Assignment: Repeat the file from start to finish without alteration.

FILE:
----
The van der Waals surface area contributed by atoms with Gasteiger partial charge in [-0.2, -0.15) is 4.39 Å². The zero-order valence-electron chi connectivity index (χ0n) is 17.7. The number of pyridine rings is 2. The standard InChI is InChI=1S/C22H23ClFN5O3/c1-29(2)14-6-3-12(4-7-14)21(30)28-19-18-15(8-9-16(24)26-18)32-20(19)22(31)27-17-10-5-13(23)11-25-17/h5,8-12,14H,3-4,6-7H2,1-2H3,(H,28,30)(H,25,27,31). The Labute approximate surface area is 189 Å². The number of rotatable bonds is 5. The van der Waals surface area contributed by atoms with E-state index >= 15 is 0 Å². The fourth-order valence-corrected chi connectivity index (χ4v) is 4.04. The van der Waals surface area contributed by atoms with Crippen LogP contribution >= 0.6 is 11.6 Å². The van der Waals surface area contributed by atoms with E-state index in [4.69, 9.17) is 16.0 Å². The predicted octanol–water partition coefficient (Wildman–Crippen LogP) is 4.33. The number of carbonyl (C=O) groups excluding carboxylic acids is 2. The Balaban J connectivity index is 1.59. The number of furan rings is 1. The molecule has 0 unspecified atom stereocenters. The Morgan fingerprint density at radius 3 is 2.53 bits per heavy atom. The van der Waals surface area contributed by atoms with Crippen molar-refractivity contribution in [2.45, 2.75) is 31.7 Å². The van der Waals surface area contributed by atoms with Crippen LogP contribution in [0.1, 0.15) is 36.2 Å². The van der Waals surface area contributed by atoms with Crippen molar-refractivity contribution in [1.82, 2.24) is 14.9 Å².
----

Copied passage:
The van der Waals surface area contributed by atoms with Gasteiger partial charge in [-0.2, -0.15) is 4.39 Å². The zero-order valence-electron chi connectivity index (χ0n) is 17.7. The number of pyridine rings is 2. The standard InChI is InChI=1S/C22H23ClFN5O3/c1-29(2)14-6-3-12(4-7-14)21(30)28-19-18-15(8-9-16(24)26-18)32-20(19)22(31)27-17-10-5-13(23)11-25-17/h5,8-12,14H,3-4,6-7H2,1-2H3,(H,28,30)(H,25,27,31). The Labute approximate surface area is 189 Å². The number of rotatable bonds is 5. The van der Waals surface area contributed by atoms with E-state index >= 15 is 0 Å². The fourth-order valence-corrected chi connectivity index (χ4v) is 4.04. The van der Waals surface area contributed by atoms with Crippen LogP contribution >= 0.6 is 11.6 Å². The van der Waals surface area contributed by atoms with E-state index in [4.69, 9.17) is 16.0 Å². The predicted octanol–water partition coefficient (Wildman–Crippen LogP) is 4.33. The number of carbonyl (C=O) groups excluding carboxylic acids is 2. The Balaban J connectivity index is 1.59. The number of furan rings is 1. The molecule has 0 unspecified atom stereocenters. The Morgan fingerprint density at radius 3 is 2.53 bits per heavy atom. The van der Waals surface area contributed by atoms with Crippen molar-refractivity contribution in [2.45, 2.75) is 31.7 Å². The van der Waals surface area contributed by atoms with Crippen LogP contribution in [0.1, 0.15) is 36.2 Å². The van der Waals surface area contributed by atoms with Crippen molar-refractivity contribution in [1.82, 2.24) is 14.9 Å².